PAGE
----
10. The method of claim 9, wherein said bacterial composition is in a liquid or dried form.

11. The method of claim 9, wherein said composition comprises additional bacterial strains.

12. A method of suppressing the growth of fungi in grain byproducts that comprises treating said byproducts with an effective amount of probiotic, or lactic acid, bacteria, such as Lactobacillus plantarum, Lactobacillus acidophilus, or effective mutants thereof, that possess a fungal inhibiting property.

13. The method of claim 12, wherein said treating comprises applying said probiotic, or lactic acid bacteria, such as Lactobacillus plantarum, Lactobacillus acidophilus, or mutants thereof, to said grain byproducts by mixing or spraying.

14. The method of claim 13, wherein said mixing or spraying uses a bacterial composition comprising probiotic, or lactic acid bacteria, such as Lactobacillus plantarum, Lactobacillus acidophilus, or effective mutants thereof.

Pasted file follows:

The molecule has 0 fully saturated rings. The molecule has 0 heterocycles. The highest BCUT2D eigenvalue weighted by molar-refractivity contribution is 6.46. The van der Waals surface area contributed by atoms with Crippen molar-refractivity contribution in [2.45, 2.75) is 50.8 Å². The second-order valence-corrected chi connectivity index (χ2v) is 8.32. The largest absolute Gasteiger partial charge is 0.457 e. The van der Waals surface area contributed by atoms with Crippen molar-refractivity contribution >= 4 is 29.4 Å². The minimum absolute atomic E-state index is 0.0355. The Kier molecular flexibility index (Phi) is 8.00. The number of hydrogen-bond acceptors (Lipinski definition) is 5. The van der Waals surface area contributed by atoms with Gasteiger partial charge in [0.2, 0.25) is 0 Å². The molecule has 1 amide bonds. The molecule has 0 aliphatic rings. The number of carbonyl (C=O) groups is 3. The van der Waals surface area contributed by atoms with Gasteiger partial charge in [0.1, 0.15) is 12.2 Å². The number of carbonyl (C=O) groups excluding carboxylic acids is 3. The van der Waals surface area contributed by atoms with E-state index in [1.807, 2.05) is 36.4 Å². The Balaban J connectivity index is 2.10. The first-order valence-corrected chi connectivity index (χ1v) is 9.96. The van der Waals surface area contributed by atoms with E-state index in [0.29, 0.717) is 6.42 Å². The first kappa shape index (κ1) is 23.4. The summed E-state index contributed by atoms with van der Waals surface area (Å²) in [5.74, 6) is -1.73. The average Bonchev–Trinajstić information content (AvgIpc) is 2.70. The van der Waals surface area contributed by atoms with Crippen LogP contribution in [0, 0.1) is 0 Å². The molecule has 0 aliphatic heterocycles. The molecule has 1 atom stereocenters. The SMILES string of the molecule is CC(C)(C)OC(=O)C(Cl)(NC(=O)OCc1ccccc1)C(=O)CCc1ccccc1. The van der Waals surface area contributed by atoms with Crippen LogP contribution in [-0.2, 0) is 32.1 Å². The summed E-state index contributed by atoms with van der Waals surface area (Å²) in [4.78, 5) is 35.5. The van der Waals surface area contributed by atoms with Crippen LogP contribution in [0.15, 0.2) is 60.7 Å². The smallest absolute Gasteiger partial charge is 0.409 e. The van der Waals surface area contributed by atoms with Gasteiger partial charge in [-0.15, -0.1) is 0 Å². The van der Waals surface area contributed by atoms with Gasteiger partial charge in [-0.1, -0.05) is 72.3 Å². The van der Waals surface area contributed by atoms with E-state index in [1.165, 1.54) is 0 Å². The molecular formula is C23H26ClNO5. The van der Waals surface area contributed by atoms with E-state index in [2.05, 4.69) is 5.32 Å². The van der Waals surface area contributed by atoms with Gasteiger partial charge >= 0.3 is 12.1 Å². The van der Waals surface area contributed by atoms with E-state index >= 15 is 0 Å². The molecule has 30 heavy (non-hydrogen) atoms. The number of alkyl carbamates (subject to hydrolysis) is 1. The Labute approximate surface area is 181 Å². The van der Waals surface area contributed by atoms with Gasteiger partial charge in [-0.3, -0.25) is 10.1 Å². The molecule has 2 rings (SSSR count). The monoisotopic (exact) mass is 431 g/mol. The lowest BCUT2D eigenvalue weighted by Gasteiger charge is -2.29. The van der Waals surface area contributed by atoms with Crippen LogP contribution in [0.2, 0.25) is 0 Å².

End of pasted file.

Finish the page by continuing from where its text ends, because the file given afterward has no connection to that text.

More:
15. The method of claim 14, wherein said bacterial composition is in a liquid or dried form. The dried form can also include bacterial spores, a protective form of some species of bacteria that allows them to withstand adverse conditions.

16. The method of claim 14, wherein said composition comprises additional bacterial strains.

17. A biologically pure culture of an organism selected from the group consisting of: (a) Lactobacillus plantarum or Lactobacillus acidophilus which both possess a fungal and spoilage bacterial (microbial) inhibiting property; (b) a mutant derivative of Lactobacillus plantarum which possesses a fungal and spoilage bacterial inhibiting property that is equivalent to said fungal and spoilage bacterial inhibiting property of Lactobacillus plantarum; and (c) a mutant derivative of Lactobacillus acidophilus which possesses a fungal and spoilage bacterial inhibiting property that is equivalent to said fungal and spoilage bacterial inhibiting property of Lactobacillus acidophilus, wherein said culture is capable of use in enhancing the preservation of the grain byproducts from an ethanol process.

18. The biologically pure culture of an organism of claim 17 wherein the composition of matter further consists of a biologically pure culture and a carrier.

19. The biologically pure culture of an organism of claim 17 wherein the organism is non-pathogenic thereby inhibiting disease in an animal consuming the preserved distiller's grains of the grain byproducts.